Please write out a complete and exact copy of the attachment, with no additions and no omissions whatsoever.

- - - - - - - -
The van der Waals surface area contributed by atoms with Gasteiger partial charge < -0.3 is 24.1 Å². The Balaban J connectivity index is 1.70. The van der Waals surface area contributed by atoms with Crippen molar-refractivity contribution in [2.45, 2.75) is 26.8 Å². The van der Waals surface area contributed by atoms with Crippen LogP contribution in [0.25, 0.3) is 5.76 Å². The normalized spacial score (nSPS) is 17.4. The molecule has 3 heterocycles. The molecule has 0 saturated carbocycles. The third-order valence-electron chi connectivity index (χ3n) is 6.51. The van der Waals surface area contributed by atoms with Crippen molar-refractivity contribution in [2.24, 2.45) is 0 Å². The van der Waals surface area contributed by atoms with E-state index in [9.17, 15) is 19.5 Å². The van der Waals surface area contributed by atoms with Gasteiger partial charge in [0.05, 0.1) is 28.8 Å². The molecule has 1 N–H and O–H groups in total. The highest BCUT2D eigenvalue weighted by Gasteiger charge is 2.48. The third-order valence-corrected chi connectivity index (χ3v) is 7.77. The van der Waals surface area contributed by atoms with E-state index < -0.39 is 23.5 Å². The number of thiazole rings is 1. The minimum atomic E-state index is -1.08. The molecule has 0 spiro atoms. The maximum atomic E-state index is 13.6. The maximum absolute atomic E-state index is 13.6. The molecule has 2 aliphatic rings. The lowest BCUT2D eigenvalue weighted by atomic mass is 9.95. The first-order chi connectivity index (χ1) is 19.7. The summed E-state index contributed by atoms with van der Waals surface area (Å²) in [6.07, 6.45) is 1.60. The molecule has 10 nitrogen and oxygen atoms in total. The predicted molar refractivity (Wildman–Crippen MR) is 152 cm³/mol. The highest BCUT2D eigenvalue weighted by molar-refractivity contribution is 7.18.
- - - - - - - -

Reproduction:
The van der Waals surface area contributed by atoms with Gasteiger partial charge < -0.3 is 24.1 Å². The Balaban J connectivity index is 1.70. The van der Waals surface area contributed by atoms with Crippen molar-refractivity contribution in [2.45, 2.75) is 26.8 Å². The van der Waals surface area contributed by atoms with Crippen LogP contribution in [0.25, 0.3) is 5.76 Å². The normalized spacial score (nSPS) is 17.4. The molecule has 3 heterocycles. The molecule has 0 saturated carbocycles. The third-order valence-electron chi connectivity index (χ3n) is 6.51. The van der Waals surface area contributed by atoms with Crippen molar-refractivity contribution in [2.24, 2.45) is 0 Å². The van der Waals surface area contributed by atoms with E-state index in [9.17, 15) is 19.5 Å². The van der Waals surface area contributed by atoms with Gasteiger partial charge in [0.05, 0.1) is 28.8 Å². The molecule has 1 N–H and O–H groups in total. The highest BCUT2D eigenvalue weighted by Gasteiger charge is 2.48. The third-order valence-corrected chi connectivity index (χ3v) is 7.77. The van der Waals surface area contributed by atoms with E-state index < -0.39 is 23.5 Å². The number of thiazole rings is 1. The minimum atomic E-state index is -1.08. The molecule has 0 spiro atoms. The maximum atomic E-state index is 13.6. The maximum absolute atomic E-state index is 13.6. The molecule has 2 aliphatic rings. The lowest BCUT2D eigenvalue weighted by atomic mass is 9.95. The first-order chi connectivity index (χ1) is 19.7. The summed E-state index contributed by atoms with van der Waals surface area (Å²) in [6.07, 6.45) is 1.60. The molecule has 10 nitrogen and oxygen atoms in total. The predicted molar refractivity (Wildman–Crippen MR) is 152 cm³/mol. The highest BCUT2D eigenvalue weighted by molar-refractivity contribution is 7.18.